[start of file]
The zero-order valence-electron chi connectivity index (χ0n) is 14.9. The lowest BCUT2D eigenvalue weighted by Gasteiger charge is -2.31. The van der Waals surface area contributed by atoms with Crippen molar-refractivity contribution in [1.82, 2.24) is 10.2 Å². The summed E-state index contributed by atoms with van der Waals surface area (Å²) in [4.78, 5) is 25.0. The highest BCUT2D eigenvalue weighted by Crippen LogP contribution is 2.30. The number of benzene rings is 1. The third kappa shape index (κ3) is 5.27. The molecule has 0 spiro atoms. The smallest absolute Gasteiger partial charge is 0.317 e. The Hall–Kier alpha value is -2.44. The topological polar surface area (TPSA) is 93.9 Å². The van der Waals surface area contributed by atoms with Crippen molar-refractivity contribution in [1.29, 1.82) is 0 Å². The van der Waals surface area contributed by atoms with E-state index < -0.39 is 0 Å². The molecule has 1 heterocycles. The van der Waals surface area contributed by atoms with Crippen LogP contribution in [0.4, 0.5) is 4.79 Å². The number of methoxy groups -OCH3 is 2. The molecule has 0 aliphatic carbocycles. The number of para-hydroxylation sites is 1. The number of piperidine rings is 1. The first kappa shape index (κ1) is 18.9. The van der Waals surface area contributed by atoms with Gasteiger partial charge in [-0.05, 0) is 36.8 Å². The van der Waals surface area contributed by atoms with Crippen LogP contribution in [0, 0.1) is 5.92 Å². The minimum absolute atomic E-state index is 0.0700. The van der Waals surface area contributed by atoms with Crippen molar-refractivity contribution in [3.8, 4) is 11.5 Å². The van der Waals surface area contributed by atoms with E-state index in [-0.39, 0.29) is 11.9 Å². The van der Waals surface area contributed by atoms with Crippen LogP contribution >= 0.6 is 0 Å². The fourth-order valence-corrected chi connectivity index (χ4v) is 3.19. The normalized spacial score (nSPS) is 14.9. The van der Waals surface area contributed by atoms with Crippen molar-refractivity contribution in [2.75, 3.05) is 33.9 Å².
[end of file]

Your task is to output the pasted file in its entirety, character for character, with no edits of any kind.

The zero-order valence-electron chi connectivity index (χ0n) is 14.9. The lowest BCUT2D eigenvalue weighted by Gasteiger charge is -2.31. The van der Waals surface area contributed by atoms with Crippen molar-refractivity contribution in [1.82, 2.24) is 10.2 Å². The summed E-state index contributed by atoms with van der Waals surface area (Å²) in [4.78, 5) is 25.0. The highest BCUT2D eigenvalue weighted by Crippen LogP contribution is 2.30. The number of benzene rings is 1. The third kappa shape index (κ3) is 5.27. The molecule has 0 spiro atoms. The smallest absolute Gasteiger partial charge is 0.317 e. The Hall–Kier alpha value is -2.44. The topological polar surface area (TPSA) is 93.9 Å². The van der Waals surface area contributed by atoms with Crippen molar-refractivity contribution in [1.29, 1.82) is 0 Å². The van der Waals surface area contributed by atoms with E-state index < -0.39 is 0 Å². The molecule has 1 heterocycles. The van der Waals surface area contributed by atoms with Crippen LogP contribution in [0.4, 0.5) is 4.79 Å². The number of methoxy groups -OCH3 is 2. The molecule has 0 aliphatic carbocycles. The number of para-hydroxylation sites is 1. The number of piperidine rings is 1. The first kappa shape index (κ1) is 18.9. The van der Waals surface area contributed by atoms with Gasteiger partial charge in [-0.05, 0) is 36.8 Å². The van der Waals surface area contributed by atoms with Crippen LogP contribution in [0, 0.1) is 5.92 Å². The minimum absolute atomic E-state index is 0.0700. The van der Waals surface area contributed by atoms with Crippen molar-refractivity contribution in [3.8, 4) is 11.5 Å². The van der Waals surface area contributed by atoms with E-state index in [-0.39, 0.29) is 11.9 Å². The van der Waals surface area contributed by atoms with Crippen LogP contribution >= 0.6 is 0 Å². The fourth-order valence-corrected chi connectivity index (χ4v) is 3.19. The normalized spacial score (nSPS) is 14.9. The van der Waals surface area contributed by atoms with Crippen molar-refractivity contribution in [2.75, 3.05) is 33.9 Å².